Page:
Welder v. University of Southern Nevada et al

Filing 20

ORDER granting Defendants' 8 Motion to Dismiss Plaintiff's Eleventh, Twelfth, and Thirteenth Claims for Relief. Signed by Judge Larry R. Hicks on 6/21/11. (Copies have been distributed pursuant to the NEF - ECS)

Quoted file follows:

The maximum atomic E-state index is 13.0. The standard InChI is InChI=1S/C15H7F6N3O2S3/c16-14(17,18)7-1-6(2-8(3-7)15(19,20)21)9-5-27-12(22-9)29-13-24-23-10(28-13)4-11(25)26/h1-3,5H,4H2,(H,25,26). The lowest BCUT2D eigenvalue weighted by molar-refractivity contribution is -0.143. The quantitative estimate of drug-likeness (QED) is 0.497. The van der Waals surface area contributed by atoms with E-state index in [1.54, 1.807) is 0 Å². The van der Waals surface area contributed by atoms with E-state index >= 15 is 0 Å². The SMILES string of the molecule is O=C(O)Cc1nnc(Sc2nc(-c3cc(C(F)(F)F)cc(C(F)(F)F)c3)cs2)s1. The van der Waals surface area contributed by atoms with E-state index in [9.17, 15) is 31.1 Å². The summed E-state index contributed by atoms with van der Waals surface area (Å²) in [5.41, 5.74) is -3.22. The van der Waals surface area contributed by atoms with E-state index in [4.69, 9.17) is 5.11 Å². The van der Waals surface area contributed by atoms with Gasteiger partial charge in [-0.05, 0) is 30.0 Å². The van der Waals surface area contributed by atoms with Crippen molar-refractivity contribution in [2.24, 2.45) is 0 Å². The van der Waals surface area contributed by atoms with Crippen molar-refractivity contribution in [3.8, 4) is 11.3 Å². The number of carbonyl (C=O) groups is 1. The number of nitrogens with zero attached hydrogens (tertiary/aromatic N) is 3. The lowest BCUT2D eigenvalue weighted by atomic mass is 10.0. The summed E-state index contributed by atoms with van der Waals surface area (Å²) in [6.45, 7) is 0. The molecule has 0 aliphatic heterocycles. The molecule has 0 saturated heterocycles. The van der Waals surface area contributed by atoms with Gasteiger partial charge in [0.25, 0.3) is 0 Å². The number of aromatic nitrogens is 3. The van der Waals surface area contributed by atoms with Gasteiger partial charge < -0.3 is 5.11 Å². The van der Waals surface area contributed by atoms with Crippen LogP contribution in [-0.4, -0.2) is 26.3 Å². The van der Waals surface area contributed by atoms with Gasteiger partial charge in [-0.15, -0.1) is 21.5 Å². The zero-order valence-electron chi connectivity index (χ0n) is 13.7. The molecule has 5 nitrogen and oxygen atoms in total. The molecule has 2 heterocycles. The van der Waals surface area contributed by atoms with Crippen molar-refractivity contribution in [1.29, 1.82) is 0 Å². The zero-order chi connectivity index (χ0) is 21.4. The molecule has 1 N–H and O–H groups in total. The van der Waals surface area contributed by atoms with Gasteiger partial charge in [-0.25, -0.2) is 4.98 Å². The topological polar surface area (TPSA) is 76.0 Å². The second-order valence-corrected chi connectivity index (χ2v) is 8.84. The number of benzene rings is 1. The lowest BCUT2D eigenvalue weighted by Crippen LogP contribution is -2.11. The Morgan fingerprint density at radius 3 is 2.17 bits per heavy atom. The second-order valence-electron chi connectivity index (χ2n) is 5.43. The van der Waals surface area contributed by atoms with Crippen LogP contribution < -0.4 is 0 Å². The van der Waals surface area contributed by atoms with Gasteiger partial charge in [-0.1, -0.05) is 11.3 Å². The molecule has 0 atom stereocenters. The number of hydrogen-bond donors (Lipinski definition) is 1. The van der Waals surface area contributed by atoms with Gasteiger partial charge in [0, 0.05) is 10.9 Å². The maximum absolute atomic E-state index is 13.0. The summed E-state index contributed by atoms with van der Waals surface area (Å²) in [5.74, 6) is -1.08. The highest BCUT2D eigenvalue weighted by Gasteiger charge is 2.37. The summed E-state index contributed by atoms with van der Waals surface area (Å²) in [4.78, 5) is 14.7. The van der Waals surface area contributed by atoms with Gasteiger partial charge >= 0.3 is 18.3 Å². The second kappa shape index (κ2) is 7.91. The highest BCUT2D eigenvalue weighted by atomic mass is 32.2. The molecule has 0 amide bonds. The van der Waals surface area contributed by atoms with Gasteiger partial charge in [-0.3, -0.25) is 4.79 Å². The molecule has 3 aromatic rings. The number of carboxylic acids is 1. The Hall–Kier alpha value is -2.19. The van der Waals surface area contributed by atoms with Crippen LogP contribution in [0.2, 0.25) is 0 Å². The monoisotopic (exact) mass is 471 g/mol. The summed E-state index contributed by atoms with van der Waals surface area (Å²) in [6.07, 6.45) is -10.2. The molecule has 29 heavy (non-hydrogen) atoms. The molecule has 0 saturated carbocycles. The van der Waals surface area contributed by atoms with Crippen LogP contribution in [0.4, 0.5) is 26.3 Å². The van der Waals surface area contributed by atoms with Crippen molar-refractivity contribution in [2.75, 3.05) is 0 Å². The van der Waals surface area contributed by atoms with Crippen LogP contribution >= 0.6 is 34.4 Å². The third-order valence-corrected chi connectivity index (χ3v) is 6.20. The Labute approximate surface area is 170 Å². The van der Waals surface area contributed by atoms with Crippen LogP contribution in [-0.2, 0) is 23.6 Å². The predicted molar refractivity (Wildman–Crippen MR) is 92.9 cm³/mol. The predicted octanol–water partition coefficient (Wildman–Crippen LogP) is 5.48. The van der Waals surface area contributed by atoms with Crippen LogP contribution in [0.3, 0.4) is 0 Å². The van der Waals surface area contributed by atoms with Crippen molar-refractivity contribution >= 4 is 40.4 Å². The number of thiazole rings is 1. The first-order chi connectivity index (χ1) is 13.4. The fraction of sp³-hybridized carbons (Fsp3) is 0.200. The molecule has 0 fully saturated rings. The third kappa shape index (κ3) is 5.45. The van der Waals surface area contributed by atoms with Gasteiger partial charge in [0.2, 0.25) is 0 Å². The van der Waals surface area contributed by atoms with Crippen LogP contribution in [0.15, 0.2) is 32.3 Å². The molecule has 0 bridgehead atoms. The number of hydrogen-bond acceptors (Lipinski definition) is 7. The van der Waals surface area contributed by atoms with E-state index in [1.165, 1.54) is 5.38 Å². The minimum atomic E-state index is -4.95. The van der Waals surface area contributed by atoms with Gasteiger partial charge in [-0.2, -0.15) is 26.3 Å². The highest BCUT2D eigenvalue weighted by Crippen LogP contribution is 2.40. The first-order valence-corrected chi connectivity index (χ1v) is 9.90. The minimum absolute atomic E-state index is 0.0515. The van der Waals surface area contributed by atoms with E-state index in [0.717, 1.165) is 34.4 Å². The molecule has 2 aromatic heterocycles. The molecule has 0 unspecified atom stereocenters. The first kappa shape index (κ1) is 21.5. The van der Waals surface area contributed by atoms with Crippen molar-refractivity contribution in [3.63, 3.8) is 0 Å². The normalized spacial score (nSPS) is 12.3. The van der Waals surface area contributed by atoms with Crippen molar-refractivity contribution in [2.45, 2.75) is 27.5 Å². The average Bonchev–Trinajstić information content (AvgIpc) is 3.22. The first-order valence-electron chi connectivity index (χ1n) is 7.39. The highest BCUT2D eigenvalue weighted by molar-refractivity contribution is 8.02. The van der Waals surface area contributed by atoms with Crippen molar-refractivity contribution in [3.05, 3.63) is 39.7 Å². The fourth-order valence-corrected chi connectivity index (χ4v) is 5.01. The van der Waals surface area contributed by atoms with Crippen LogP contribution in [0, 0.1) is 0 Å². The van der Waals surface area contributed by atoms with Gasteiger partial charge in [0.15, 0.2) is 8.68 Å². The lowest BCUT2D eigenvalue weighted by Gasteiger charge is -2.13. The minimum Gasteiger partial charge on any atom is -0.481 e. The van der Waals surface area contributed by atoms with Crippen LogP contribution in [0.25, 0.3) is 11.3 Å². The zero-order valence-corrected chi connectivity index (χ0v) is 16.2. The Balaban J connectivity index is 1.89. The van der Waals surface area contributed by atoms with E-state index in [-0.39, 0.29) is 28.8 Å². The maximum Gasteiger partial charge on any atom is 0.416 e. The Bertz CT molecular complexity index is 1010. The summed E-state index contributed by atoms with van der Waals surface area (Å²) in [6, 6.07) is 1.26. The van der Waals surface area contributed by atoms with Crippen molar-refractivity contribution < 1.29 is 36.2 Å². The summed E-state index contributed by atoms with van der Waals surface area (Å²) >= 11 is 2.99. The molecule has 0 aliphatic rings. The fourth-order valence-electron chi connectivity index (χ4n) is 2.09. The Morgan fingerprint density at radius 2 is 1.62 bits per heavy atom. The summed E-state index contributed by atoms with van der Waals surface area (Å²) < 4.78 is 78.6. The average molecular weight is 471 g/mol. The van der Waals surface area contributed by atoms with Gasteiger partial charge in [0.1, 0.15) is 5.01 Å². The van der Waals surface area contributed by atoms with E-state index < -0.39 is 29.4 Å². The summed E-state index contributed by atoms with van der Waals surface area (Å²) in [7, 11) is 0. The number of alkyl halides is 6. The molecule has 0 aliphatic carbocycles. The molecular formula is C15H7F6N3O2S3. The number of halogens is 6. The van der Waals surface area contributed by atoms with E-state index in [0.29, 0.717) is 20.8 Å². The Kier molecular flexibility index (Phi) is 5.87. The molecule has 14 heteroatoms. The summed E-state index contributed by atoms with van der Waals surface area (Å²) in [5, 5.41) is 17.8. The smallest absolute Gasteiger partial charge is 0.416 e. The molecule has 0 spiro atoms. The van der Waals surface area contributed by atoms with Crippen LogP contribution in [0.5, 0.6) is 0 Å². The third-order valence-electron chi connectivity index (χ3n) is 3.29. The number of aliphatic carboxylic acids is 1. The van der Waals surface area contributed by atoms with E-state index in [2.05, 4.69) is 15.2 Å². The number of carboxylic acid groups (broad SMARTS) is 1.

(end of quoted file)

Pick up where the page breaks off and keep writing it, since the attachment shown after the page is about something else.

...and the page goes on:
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1 2 3 4 5 6 UNITED STATES DISTRICT COURT 7 DISTRICT OF NEVADA 8 9 10 11 12 13 14 15 *** ) ALLISON WELDER, ) ) Plaintiff, ) ) v. ) ) UNIVERSITY OF SOUTHERN NEVADA, a ) Nevada non-profit corporation; and RENEE ) COFFMAN, ) ) Defendants. ) ) ) 16 2:10-CV-01811-LRH-LRL ORDER Before the court is Defendants University of Southern Nevada and Renee Coffman’s 17 Motion to Dismiss Plaintiff’s Eleventh, Twelfth, and Thirteenth Claims for Relief Pursuant to 18 FRCP 12(b)(6) (#81). Plaintiff Allison Welder filed an opposition (#11), and Defendants filed a 19 reply (#13). 20 I. 21 Facts and Procedural History This action arises out of Plaintiff’s employment and termination of her employment as 22 Professor of Pharmacy at Defendant University of Southern Nevada (“USN”). Defendant Renee 23 Coffman (“Dr. Coffman”) was Dean of the College of Pharmacy and University Administrator 24 during the time in question, January 2002 to November 2009. 25 26 1 Refers to the court’s docket entry number. 1 Plaintiff commenced her employment with USN on January 1, 2002 as a Professor of 2 Pharmacy, a position she maintained throughout her employment with USN. Doc #1, p. 2. On June 3 2, 2008, Plaintiff entered into a five-year employment contract with USN, commencing July 1, 4 2008. Id. 5 On January 29, 2009, Plaintiff notified Dr. Coffman that she had been diagnosed with 6 bladder cancer and was going in for immediate surgery and biopsy. Id. On February 3, 2009, 7 Plaintiff received a letter of reprimand from Dr. Coffman, stating that Plaintiff’s behavior from 8 missing work due to her illness was “unprofessional and unacceptable.” Id. On March 3, 2009, 9 Plaintiff received her second letter of reprimand from Dr. Coffman for two incidents involving 10 Plaintiff’s role as faculty advisor for USN’s Delta Tau chapter of Kappa Psi. Id. at 3. In the first 11 incident Plaintiff had to leave a ceremony early for a medical procedure, and the second incident 12 involved Plaintiff arriving late to a meeting. Id. at 3. 13 In April 2009, Plaintiff sent two formal letters to USN and Dr. Coffman stating she believed 14 she was being subject to disparate treatment on the basis of age and formally requesting reasonable 15 accommodation for her disability under the ADA. Id. USN gave two responses, one on April 27, 16 2009, which was a “curt,” two sentence response from Dr. Coffman. Id. Then on April 28, 2009, G. 17 Benjamin Wills, Director of Human Resources, responded he could not find any Family and 18 Medical Leave Act (“FMLA”) form or any previous request for accommodation from Plaintiff. Id. 19 at 4. Plaintiff responded she was not requesting a leave of absence under the FMLA but a minor 20 accommodation under the ADA, for brief absences during business hours for her medical needs. Id. 21 Mr. Wills rejected Plaintiff’s accommodation request stating USN had already met their 22 legal obligation to provide accommodation to Plaintiff. Id. Plaintiff responded that USN and Dr. 23 Coffman singled her out and unfairly punished her because of her absence. Id. at 5. In a letter dated 24 June 2, 2009, Mr. Wills informed Plaintiff that the “mere presence in an employee’s personnel file 25 of documents from a supervisor formally informing the employee that he or she did something 26 wrong” does not give rise to discrimination or retaliation. Id. On June 23, 2009, Mr. Wills sent 2 1 another letter stating it was inappropriate, perhaps libelous, for Plaintiff to continue to assert that 2 Dr. Coffman was engaging in unlawful discriminatory conduct. Id. On August 31, 2009, Dr. Coffman ordered Plaintiff to complete a remediation plan after 3 4 Plaintiff’s students left adverse comments to her teaching practices. Id. Dr. Coffman stated the 5 comments from the students could expose USN to charges of discrimination and sexual 6 harassment. Id. In defense to the allegations, Plaintiff claimed that she was merely teaching the 7 students about sexual subjects concerning drug actions and drug-drug interactions that were 8 pertinent to their education if they desired to be pharmacists. Id. at 8. Dr. Coffman reserved the 9 right to subject Plaintiff to additional sanction up to and including termination if the remediation 10 plan was not done right. Id. After the adverse student reactions and the assignment of the remediation plan, Dr. Coffman 11 12 banned Plaintiff from the campus until November 16, 2009. Id. On November 16, 2009, Plaintiff 13 finished the remediation plan and submitted it to Dr. Coffman. Id. Dr. Coffman claimed the 14 remediation plan was due by the end of business hours on November 13, 2009, and in a letter 15 addressed November 16, 2009, terminated Plaintiff’s employment. Id. at 9. The letter was sent on 16 behalf of USN and was signed by Dr. Coffman. Id. On November 17, 2009, Plaintiff demanded 17 payment for all money due to her under her employment contract. Id. After obtaining a right to sue letter from the EEOC, Plaintiff filed her complaint (#1) 18 19 initiating this action on October 18, 2010. The Defendants moved to dismiss three of Plaintiff’s 20 thirteen claims for relief (#8). The eleventh, twelfth, and thirteenth claims asserted are: (11) 21 intentional interference with contractual relations against Dr. Coffman, (12) intentional infliction of 22 emotional distress (“IIED”) against USN, and (13) IIED against Dr. Coffman. Plaintiff filed an 23 opposition (#11), and Defendants filed a reply (#13). 24 II. 25 26 Legal Standard Defendants seek dismissal pursuant to Federal Rule of Civil Procedure 12(b)(6) for failure to state a claim upon which relief can be granted. To survive a motion to dismiss for failure to state 3 1 a claim, a complaint must satisfy the Federal Rule of Civil Procedure 8(a)(2) notice pleading 2 standard. See Mendiondo v. Centinela Hosp. Med. Ctr., 521 F.3d 1097, 1103 (9th Cir. 2008). That 3 is, a complaint must contain “a short and plain statement of the claim showing that the pleader is 4 entitled to relief.” Fed. R. Civ. P. 8(a)(2). The Rule 8(a)(2) pleading standard does not require 5 detailed factual allegations; however, a pleading that offers “‘labels and conclusions’ or ‘a 6 formulaic recitation of the elements of a cause of action’” will not suffice. Ashcroft v. Iqbal, 129 S. 7 Ct. 1937, 1949 (2009) (quoting Bell Atlantic Corp. v. Twombly, 550 U.S. 544, 555 (2007)). 8 Furthermore, Rule 8(a)(2) requires a complaint to “contain sufficient factual matter, 9 accepted as true, to ‘state a claim to relief that is plausible on its face.’” Id. at 1949 (quoting 10 Twombly, 550 U.S. at 570). A claim has facial plausibility when the pleaded factual content allows 11 the court to draw the reasonable inference, based on the court’s judicial experience and common 12 sense, that the defendant is liable for the misconduct alleged. See id. at 1949-50. “The plausibility 13 standard is not akin to a probability requirement, but it asks for more than a sheer possibility that a 14 defendant has acted unlawfully. Where a complaint pleads facts that are merely consistent with a 15 defendant’s liability, it stops short of the line between possibility and plausibility of entitlement to 16 relief.” Id. at 1949 (internal quotation marks and citation omitted). In reviewing a motion to dismiss, the court accepts the facts alleged in the complaint as 17 18 true. Id. However, “bare assertions . . . amount[ing] to nothing more than a formulaic recitation of 19 the elements of a . . . claim . . . are not entitled to an assumption of truth.” Moss v. U.S. Secret 20 Serv., 572 F.3d 962, 969 (9th Cir. 2009) (quoting Iqbal, 129 S. Ct. at 1951) (brackets in original) 21 (internal quotation marks omitted). The court discounts these allegations because “they do nothing 22 more than state a legal conclusion—even if that conclusion is cast in the form of a factual 23 allegation.” Id. (citing Iqbal, 129 S. Ct. at 1951.) “In sum, for a complaint to survive a motion to 24 dismiss, the non-conclusory ‘factual content,’ and reasonable inferences from that content, must be 25 plausibly suggestive of a claim entitling the plaintiff to relief.” Id. (quoting Iqbal, 129 S. Ct. at 26 1949). 4 1 III. Discussion 2 A. Intentional Interference with Contractual Relations 3 Plaintiff alleges Defendant Coffman intentionally interfered with the contractual relations 4 between Plaintiff and Defendant USN. To state a claim for intentional interference with contractual 5 relations, there must be: “(1) a valid and existing contract; (2) the defendant’s knowledge of the 6 contract; (3) intentional acts intended or designed to disrupt the contractual relationship; (4) actual 7 disruption of the contract; and (5) resulting damage.” J.J. Indus., LLC v. Bennett, 71 P.3d 1264, 8 1267 (Nev. 2003). 9 Here, Plaintiff adequately alleges each of these five elements. First, Plaintiff had a valid 10 employment contract with Defendant USN. See Doc. #1, ¶¶ 10-11, 98. Second, Dr. Coffman had 11 actual knowledge of the contract. See Id., ¶¶ 21, 22, 32(b), 99. Third, Dr. Coffman intentionally 12 disrupted Plaintiff’s employment contract when she issued letters of reprimand, imposed sanctions 13 by requiring Plaintiff to complete a remediation plan and by barring Plaintiff from campus, and 14 terminated Plaintiff’s employment. See Id., ¶¶ 13-36, 100. Fourth, Plaintiff’s contract was actually 15 disrupted when she was fired and her contract was terminated. Fifth, Plaintiff suffered actual 16 damage when she was not fully paid for the remainder of her five year contract. 17 Nonetheless, Plaintiff fails to state a claim because Dr. Coffman was acting in her capacity 18 as Dean of the College of Pharmacy and University Administrator. “In Nevada, a party cannot, as a 19 matter of law, tortiously interfere with its own contract.” Blanck v. Hager, 360 F. Supp. 2d 1137, 20 1154 (D. Nev. 2005). “[A]gents acting within the scope of their employment, i.e. the principal’s 21 interest, do not constitute intervening third parties, and therefore cannot tortiously interfere with a 22 contract to which the principal is a party.” Id. (citing Alam v. Reno Hilton Corp., 819 F. Supp. 905, 23 911-12 (D. Nev. 1993)). 24 Although, Plaintiff alleges that Dr. Coffman was acting “outside the course and scope of her 25 employment,” Doc. #1, ¶ 101, the court need not accept such conclusory allegations as true. Moss, 26 572 F.3d at 969. Plaintiff’s complaint is devoid of any factual allegations to support her claim that 5 1 Dr. Coffman was not acting within her employment capacity as Dean of the College of Pharmacy 2 and University Administrator. 3 Moreover, Plaintiff’s conclusory allegation is inconsistent with her well-pleaded factual 4 allegations regarding Dr. Coffman’s allegedly tortious conduct. Dr. Coffman’s actions in 5 reprimanding Plaintiff, imposing employment related sanctions, and terminating Plaintiff’s 6 employment could have been taken only in Dr. Coffman’s capacity as Plaintiff’s supervisor and on 7 behalf of USN. Because Plaintiff’s well-pleaded allegations in the complaint entail only actions 8 taken within the course and scope of Dr. Coffman’s employment, the claim of intentional 9 interference with contractual relations fails as a matter of law and is dismissed without prejudice. 10 B. Intentional Infliction of Emotional Distress 11 To state a claim for intentional infliction of emotional distress the plaintiff must establish: 12 “(1) extreme and outrageous conduct with either the intention of, or reckless disregard for, causing 13 emotional distress, (2) the plaintiff’s having suffered severe or extreme emotional distress, and (3) 14 actual or proximate causation.” Dillard Dep’t Stores, Inc. v. Beckwith, 989 P.2d 882, 886 (Nev. 15 1999) (quoting Star v. Rabello, 625 P.2d 90, 92 (Nev. 1981)). “[E]xtreme and outrageous conduct 16 is that which is outside all possible bounds of decency and is regarded as utterly intolerable in a 17 civilized community.” Maduike v. Agency Rent-A-Car, 953 P.2d 24, 26 (Nev. 1998) (internal 18 quotation marks and citation omitted). “The Court determines whether the defendant’s conduct may 19 be regarded as extreme and outrageous so as to permit recovery, but, where reasonable people may 20 differ, the jury determines whether the conduct was extreme and outrageous enough to result in 21 liability.” Chehade Refai v. Lazaro, 614 F. Supp. 2d 1103, 1121 (D. Nev. 2009) (citing Norman v. 22 Gen. Motors Corp., 628 F. Supp. 702, 704-05 (D. Nev. 1986)). 23 Plaintiff has set forth two separate claims for intentional infliction of emotional distress. In 24 her Twelfth claim for relief, Plaintiff asserts Defendant USN should be held vicariously liable for 25 the alleged intentional acts of Dr. Coffman and Benjamin Wills, to the extent they were acting in 26 their capacity of managerial employees for USN. The Thirteenth claim for relief is solely against 6 1 Defendant Coffman, to the extent she was acting outside of the course and scope of her 2 employment. Plaintiff fails to distinguish between the intentional acts that are within the course and 3 scope of Dr. Coffman’s employment and which are outside, so they will be analyzed together. 4 Plaintiff alleges, at length, the intentional acts as grounds for her claim. See Doc. #1, ¶¶ 13- 5 36, 109, 116. Plaintiff’s accusations include: (1) receiving letters of reprimand and papering her 6 file, (2) being pressured to take FMLA leave, (3) notification of exposure to a sexual harassment 7 suit, (4) assignment of the remediation plan, (5) being barred from campus, and (6) termination of 8 her employment. Defendants argue the conduct alleged, regarding the treatment and termination of 9 Plaintiff, does not give rise to an actionable claim for IIED. 10 “A simple pleading of personnel management activity is insufficient to support a claim of 11 intentional infliction of emotional distress, even if improper motivation is alleged.” Janken v. GM 12 Hughes Elec., 46 Cal. App. 4th 55, 80 (1996). Personnel management consists of such actions as 13 hiring and firing, project assignments, promotion and demotions, performance evaluations and 14 other similar acts. Id. at 64-65. Plaintiff’s claims regarding receiving letters of reprimand, papering 15 her file, being barred from campus and being assigned the remediation plan are all actions that are 16 properly categorized as personnel management. Even if the decisions by Dr. Coffman and 17 Benjamin Wills had improper motive, the conduct itself is not beyond all bounds of human 18 decency. Id. at 80. 19 Plaintiff’s termination from her position as Professor of Pharmacy also does not constitute 20 extreme and outrageous conduct. “Termination of employees, even in the context of a 21 discriminatory policy, does not in itself amount to extreme and outrageous conduct actionable 22 under intentional infliction of emotional distress.” Alam, 819 F. Supp. at 911. To the extent that 23 Plaintiff’s termination or other adverse employment actions were due to a discriminatory policy, 24 Plaintiff may have a legal remedy in her discrimination claims not addressed here. 25 Plaintiff also claims she was threatened with a sexual harassment suit and pressured to take 26 FMLA leave. She alleges that Dr. Coffman and Benjamin Wills sent letters informing Plaintiff that 7 1 she made USN susceptible to threats of sexual harassment and suggesting she take FMLA leave. 2 While Plaintiff characterizes the correspondence as threats, such communications do not constitute 3 extreme and outrageous conduct. See Janken, 46 Cal. App. 4th at 80; Restatement (Second) of 4 Torts § 46 cmt. d (1965) (“[L]iability clearly does not extend to mere insults, indignities, threats, 5 annoyances, petty oppressions, or other trivialities.”). 6 The alleged intentional acts set forth by Plaintiff fall short of extreme and outrageous 7 conduct because the acts fall under normal employment relations. The conduct surrounding 8 Plaintiff’s treatment as an employee and her termination is insufficient to meet the first element of 9 an IIED claim. Therefore, the twelfth and thirteenth claims for relief are dismissed without 10 11 12 prejudice. IT IS THEREFORE ORDERED that Defendants’ Motion to Dismiss Plaintiff’s Eleventh, Twelfth, and Thirteenth Claims for Relief (#8) is GRANTED. 13 IT IS SO ORDERED. 14 DATED this 21st day of June, 2011. 15 __________________________________ LARRY R. HICKS UNITED STATES DISTRICT JUDGE 16 17 18 19 20 21 22 23 24 25 26 8